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You’ve probably noticed during self-check-in or when booking tickets, some airlines offer an option to purchase an extra 1,000 or more frequent flyer miles to add to your flight. These mileage “boosters” are supposed to give you a few extra frequent flyer miles at a discount, making you wonder if the cost is worth the reward.

Those of you who collect frequent flyer miles know that they’re a good way to get free flights and other perks but mileage boosting in most cases isn’t money well spent.

What Are Mileage Boosters?

More common in the United States, the trend is spreading to other airlines around the world. Basically, mileage boosters are discounted miles, made available only as an add-on purchase to an existing flight. The idea is that you’ll be able to earn extra frequent flyer miles for a given flight without paying full price for them.

Unfortunately, discounted or not, buying miles is almost never a good deal because the equivalent monetary value in airfare is going to be cheaper.

Adding Up The Numbers

Frequent flyer programs are intentionally vague since airlines want you to disassociate miles with money. Let’s use United as an example (here’s why you should sign up for their mileage program even if you don’t fly United.) They frequently offer 1,000 mile boosters for $35.

A free round-trip flight from, say, North America to Europe, is around 50,000 miles with United on Star Alliance. At $35 per 1000 miles, to get a free flight would cost $2,100 in boosters. Going to United’s website and purchasing 50,000 miles directly costs $1750 – chances are in either case you’ll find airfare for a North America to Europe round trip flight to be half as much.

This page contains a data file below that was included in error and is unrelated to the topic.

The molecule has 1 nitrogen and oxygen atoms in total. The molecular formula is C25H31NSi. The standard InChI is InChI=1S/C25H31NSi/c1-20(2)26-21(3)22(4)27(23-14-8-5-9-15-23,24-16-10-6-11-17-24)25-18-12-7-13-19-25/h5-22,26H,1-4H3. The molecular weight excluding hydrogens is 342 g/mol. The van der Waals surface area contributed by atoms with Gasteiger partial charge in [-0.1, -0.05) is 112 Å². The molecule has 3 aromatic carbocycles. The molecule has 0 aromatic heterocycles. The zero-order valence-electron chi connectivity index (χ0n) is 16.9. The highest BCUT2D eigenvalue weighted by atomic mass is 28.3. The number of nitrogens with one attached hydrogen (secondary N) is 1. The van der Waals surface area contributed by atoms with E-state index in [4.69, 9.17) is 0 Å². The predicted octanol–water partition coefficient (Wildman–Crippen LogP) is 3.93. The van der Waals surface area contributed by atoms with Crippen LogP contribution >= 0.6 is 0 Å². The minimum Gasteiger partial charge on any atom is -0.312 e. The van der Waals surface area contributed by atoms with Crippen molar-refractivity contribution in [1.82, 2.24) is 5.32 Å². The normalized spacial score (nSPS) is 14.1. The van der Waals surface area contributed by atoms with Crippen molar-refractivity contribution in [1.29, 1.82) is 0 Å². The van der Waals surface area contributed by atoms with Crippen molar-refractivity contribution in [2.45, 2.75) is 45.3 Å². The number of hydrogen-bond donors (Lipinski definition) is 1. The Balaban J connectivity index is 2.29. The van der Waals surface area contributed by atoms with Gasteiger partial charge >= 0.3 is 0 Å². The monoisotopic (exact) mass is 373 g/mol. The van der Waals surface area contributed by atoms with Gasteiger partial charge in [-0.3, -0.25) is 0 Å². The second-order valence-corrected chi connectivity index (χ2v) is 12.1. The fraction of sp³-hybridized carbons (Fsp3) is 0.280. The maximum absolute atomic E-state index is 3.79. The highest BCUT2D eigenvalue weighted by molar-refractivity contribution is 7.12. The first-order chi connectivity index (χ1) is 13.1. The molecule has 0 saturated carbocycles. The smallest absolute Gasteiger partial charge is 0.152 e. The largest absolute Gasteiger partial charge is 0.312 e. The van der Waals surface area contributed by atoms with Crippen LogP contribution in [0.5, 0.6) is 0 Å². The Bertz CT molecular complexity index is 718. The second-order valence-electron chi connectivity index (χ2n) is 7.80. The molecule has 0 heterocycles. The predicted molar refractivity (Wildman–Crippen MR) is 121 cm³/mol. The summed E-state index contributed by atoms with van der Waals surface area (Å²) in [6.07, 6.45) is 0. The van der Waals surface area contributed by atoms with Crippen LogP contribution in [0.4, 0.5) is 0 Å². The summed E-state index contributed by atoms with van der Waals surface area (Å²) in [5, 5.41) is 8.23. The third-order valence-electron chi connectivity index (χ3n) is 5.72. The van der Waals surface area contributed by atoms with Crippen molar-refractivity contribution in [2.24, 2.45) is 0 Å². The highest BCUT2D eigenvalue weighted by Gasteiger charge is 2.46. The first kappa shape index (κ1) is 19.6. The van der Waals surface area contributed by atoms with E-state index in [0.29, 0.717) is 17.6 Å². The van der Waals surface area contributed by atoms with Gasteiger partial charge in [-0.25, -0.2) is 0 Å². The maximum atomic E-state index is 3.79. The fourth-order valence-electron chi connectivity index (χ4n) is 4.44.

Additionally, mileage boosters don’t count toward the premier or status miles on United, Delta, and other airlines. In other words, frequent flyer programs have status levels (more miles more status) that give you lounge access (here are the wifi passwords), free upgrades, or other perks but not all miles are counted equally. Some are “special” miles that add to your total status, others like the “boosters” don’t count.

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Stick To Flights

Frequent flyer hackers will tell you, if you’re going to buy miles, it’s best to go through some third-party promotion. Otherwise, accumulate your miles in one place like this, wisely use reward cards, or earn frequent flyer miles without getting any credit cards.

In general, refrain from buying miles and earn them the best way – by traveling more – and keep this habit every time you fly so you’re credited the miles you’re due. The airlines have a tendency not to be incredibly diligent in adding miles after a flight and not getting miles you’ve earned is an even bigger waste than a mileage booster.